Shoot the Bull

While watching Braves-Phillies game the other day, my son told me he didn’t know why they called it a “bullpen”. I had to admit I didn’t have a satisfactory explanation.

So I e-mailed my circle of baseball friends asking this question. I got a few responses back and a few links pointing to some possible answers. The most authorative source came from Wikipedia which gave a few possible origins for the name:

1. The bullpen symbolically represents the fenced in area of a bull’s pen, where bulls wait before being sent off to the slaughter. The relief pitchers are the bulls and the bullpen represents their pen.
2. Late arrivers to ball games in the late 19th century were cordoned off into standing room only areas in foul territory. Because the fans were herded like cattle, this area became known as the bullpen, a designation which was later transferred over to the relief pitchers who warmed up there.
3. At the turn of the century, outfield fences were often adorned with advertisements for Bull Durham Tobacco. Since relievers warmed up in a nearby pen, the term bullpen was created.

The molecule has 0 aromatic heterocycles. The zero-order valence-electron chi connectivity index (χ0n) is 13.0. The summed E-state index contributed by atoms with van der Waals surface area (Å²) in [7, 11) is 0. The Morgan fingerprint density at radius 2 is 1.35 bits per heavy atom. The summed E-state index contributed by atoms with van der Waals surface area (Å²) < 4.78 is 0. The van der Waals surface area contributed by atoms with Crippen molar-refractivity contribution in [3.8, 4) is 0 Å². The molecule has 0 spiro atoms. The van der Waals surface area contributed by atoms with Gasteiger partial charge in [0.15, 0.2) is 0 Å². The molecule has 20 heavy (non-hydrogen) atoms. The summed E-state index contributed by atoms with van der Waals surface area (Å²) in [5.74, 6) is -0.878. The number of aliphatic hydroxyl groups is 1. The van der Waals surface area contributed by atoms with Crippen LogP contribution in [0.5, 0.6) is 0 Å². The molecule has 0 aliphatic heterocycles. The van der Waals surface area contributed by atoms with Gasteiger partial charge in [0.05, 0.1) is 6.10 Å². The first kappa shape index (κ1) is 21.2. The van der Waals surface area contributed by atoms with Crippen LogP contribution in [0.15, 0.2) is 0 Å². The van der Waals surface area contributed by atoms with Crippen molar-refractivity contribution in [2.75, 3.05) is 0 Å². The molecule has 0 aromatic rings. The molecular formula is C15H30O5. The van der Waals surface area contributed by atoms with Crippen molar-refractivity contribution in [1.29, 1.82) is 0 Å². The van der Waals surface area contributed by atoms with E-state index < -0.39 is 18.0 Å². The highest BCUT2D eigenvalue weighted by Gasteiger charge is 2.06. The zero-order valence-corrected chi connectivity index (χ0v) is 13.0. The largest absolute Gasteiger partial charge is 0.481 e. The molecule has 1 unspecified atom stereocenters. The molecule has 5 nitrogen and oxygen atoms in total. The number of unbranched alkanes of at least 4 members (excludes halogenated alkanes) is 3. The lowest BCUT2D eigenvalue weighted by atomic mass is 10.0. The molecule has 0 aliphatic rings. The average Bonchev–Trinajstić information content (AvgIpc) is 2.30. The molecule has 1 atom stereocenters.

4. In the 1800s, jails and holding cells were nicknamed bullpens, in respect of many police officers’ bullish features — strength and a short temper. The term was later applied to bullpens in baseball.
5. Casey Stengel suggested the term might have been derived from managers getting tired of their relief pitchers “shooting the bull” in the dugout and were therefore sent elsewhere, where they wouldn’t be a bother to the rest of the team — the bullpen. How serious he was when he made this claim is not clear.

My guess is that #5 was meant tongue-in-cheek considering the source.

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